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Playwright's style changed theater

HAROLD PINTER, 1930 - 2008

December 26, 2008|Mary Rourke | Rourke is a former Times staff writer

One leading British critic, however, saw into it.

"Mr. Pinter possesses the most original, disturbing and arresting talent in theatrical London," Harold Hobson of the London Sunday Times wrote in 1958.

As Pinter wrote about oppression and censorship in his plays, he lobbied for left-wing causes as a political activist.

In the 1970s he criticized the United States for its role in the overthrow of Chile's Socialist President Salvador Allende and denounced governments around the world that stifled freedom of speech and artistic expression.

Pinter was a prominent opponent of the Vietnam War in the 1970s and the first Persian Gulf War in the early 1990s. He gave impassioned speeches opposing the U.S.-led invasion of Iraq in 2003 and chastised the Britain government for supporting the invasion. Pinter wrote vitriolic antiwar poetry. By 2005, with his health in decline, he gave up writing plays to concentrate on his political concerns.

Pinter was born in London on Oct. 10, 1930, the only child of a Jewish tailor. He was a boy at the start of World War II and like many children in London was evacuated to the countryside for close to a year.

He was back in the city during part of the Blitz, the German campaign of bombing London. The experience made him passionately intolerant of war.

Pinter became interested in acting while a student at Hackney Downs Grammar School in London. Schoolmates found Pinter to be sensitive, charming and hot-tempered. He was a good athlete, setting track and field records, and became a lifelong devotee of cricket.

Rough neighborhood

In the rough neighborhood where Pinter was raised, he learned to fend off East End thugs ready to beat up anyone who might be Jewish. He used language to manipulate the situation to avoid physical harm.

Pinter graduated from Hackney Downs and went on to the Royal Academy of Dramatic Art in 1948 to study acting on a grant. But he soon left the academy and spent the next decade writing poems and essays and trying to find work in the theater.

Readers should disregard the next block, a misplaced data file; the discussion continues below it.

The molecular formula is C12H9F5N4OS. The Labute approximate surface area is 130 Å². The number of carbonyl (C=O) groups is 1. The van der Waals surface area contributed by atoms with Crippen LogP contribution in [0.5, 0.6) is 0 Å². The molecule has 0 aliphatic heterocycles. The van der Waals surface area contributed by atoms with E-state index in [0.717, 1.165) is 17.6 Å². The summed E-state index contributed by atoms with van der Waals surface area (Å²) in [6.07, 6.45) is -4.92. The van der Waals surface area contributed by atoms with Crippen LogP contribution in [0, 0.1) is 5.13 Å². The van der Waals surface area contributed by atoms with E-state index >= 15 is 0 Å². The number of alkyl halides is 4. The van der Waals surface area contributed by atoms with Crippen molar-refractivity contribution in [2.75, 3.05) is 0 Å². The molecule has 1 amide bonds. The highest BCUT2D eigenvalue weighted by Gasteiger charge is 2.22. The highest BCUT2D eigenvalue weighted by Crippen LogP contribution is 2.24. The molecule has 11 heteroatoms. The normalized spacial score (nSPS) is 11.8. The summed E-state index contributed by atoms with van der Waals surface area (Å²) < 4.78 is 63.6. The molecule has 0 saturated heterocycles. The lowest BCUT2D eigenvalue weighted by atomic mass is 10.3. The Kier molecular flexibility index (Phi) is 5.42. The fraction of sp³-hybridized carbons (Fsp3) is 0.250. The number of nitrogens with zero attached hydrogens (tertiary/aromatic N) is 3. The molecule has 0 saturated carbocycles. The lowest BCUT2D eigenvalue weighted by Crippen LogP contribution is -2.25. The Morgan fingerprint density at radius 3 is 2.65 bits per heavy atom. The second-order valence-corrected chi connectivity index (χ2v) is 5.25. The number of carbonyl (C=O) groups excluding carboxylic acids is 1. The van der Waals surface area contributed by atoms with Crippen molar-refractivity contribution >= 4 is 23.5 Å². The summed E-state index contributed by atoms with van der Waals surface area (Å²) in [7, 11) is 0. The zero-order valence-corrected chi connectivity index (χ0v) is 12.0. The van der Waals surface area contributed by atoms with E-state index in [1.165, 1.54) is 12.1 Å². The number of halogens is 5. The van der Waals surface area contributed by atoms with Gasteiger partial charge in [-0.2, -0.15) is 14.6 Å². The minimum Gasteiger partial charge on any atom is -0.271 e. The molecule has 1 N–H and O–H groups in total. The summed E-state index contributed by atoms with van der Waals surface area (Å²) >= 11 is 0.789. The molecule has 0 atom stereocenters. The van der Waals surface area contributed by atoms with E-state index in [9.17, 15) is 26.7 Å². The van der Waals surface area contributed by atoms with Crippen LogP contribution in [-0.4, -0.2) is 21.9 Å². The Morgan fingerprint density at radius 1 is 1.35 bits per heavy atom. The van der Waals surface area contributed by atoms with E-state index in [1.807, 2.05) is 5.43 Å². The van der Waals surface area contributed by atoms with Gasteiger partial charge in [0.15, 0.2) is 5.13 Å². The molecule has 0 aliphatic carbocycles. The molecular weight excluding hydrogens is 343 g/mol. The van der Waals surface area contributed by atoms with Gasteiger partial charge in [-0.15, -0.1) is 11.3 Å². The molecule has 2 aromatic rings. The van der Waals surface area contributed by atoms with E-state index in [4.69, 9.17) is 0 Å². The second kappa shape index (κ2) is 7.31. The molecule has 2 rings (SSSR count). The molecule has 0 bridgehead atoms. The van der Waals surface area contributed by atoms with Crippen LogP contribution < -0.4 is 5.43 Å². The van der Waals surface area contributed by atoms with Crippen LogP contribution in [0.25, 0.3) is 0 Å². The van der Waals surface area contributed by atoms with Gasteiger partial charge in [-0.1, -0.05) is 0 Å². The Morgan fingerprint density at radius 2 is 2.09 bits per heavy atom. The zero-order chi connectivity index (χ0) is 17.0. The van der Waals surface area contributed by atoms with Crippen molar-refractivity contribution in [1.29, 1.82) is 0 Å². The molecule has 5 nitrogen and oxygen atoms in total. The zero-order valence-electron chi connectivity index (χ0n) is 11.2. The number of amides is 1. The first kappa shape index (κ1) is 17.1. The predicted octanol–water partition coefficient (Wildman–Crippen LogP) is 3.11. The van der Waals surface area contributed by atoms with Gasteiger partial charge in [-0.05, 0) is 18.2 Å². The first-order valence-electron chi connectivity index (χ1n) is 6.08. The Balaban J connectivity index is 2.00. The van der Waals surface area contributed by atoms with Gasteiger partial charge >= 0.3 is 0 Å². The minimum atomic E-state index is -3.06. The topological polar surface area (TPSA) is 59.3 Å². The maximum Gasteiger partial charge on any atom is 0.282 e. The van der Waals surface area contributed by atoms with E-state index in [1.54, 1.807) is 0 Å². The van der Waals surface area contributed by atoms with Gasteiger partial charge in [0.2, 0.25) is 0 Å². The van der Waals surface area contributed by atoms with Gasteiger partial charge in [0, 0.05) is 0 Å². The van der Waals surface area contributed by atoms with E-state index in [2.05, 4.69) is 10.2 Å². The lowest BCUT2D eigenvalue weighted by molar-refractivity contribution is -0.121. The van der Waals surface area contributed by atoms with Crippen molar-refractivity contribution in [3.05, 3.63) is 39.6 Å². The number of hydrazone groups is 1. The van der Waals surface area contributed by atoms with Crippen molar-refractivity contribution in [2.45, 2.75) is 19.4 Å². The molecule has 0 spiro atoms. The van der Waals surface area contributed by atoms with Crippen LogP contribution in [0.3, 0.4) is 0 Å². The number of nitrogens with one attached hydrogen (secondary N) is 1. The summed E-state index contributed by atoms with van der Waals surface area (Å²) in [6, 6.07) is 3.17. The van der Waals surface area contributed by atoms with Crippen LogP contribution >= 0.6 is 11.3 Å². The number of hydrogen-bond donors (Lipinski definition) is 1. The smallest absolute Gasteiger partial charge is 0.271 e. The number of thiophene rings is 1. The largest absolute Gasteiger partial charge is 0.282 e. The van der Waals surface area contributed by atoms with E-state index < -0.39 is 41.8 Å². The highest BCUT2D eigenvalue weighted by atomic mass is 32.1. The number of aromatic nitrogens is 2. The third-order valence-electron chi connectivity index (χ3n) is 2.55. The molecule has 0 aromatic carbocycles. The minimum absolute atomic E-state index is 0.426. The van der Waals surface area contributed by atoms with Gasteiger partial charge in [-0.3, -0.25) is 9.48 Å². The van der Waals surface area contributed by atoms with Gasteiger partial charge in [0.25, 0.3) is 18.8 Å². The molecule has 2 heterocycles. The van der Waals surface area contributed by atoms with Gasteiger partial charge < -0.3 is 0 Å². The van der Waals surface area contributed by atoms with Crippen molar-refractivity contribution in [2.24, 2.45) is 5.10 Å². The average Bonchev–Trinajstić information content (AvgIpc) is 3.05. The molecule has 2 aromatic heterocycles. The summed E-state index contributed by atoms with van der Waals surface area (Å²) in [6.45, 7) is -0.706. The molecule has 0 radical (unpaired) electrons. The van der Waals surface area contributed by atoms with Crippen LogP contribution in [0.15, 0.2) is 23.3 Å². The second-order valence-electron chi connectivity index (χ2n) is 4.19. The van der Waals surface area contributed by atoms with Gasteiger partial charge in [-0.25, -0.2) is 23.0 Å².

"My experience as an actor has influenced my plays, I think. I certainly developed some feeling for construction and for speakable dialogue," he told the New Yorker some years ago.

Surviving World War II and experiencing the anti-Semitism that followed made a pacifist of him. At 18, Pinter refused to participate in Britain's mandatory national service. "I was aware of the suffering and the horror of war, and by no means was I going to subscribe to keep it going," he later said of his decision. He appeared before two tribunals and was eventually fined. His resistance shamed his parents.

In 1950, Poetry London, a leading literary magazine, published several of his poems under the pseudonym "Harold Pinta" and he found work as a radio actor with the BBC. In 1951, he joined a theater troupe in Ireland as an actor, later calling it his "first proper job on the stage." Pinter returned to London and acted in a series of repertory companies using the stage name David Baron.

He married actress Vivien Merchant in 1956, and they had a son, Daniel. She would appear in a number of his plays before they divorced 24 years later. She died in 1982.

Pinter wrote the draft of his only novel, "The Dwarfs," about strained friendships among four young Londoners, in the early 1950s. He later reworked it into a play and then revised and published it in the late 1980s.

He wrote his first play, "The Room" (1957), when a friend suggested he compose something for the drama department at Bristol University. In it, Rose is a reclusive white woman who lives in a boardinghouse. She is visited by Riley, a blind black man who says he has a message for her. At first she is hostile, but she gradually softens toward him.

When another man from the boardinghouse finds Riley with Rose, he beats him senseless. Rose covers her eyes and speaks the final words of the play, "I can't see."

"In this jejune and portentous one act, Pinter stumbled on a psychological truth that he continued to explore brilliantly for half a century: mankind's passion for ignorance," Lahr wrote in a New Yorker magazine review of a 2005 revival.

"The Birthday Party" came next.

The drama features Stanley, an out-of-work musician, who lives alone in a blue-collar boardinghouse where two ominous strangers, Goldberg and McCann, come to stay.

During a night of drinking to celebrate what either is or is not his birthday -- Stanley disputes the occasion -- Goldberg and McCann taunt him with unfounded accusations and threats of physical violence until he breaks down.

The stage direction calls for the sudden blackouts and unnerving silences that became a hallmark of Pinter's style.

The morning after the party, Goldberg and McCann take Stanley away, promising to "save" him. They lead him out the door, speaking an ominous litany: "We'll watch over you. Advise you. Give you proper care and treatment. . . . You'll be reoriented. You'll be rich. You'll be adjusted. . . . You'll be a success."

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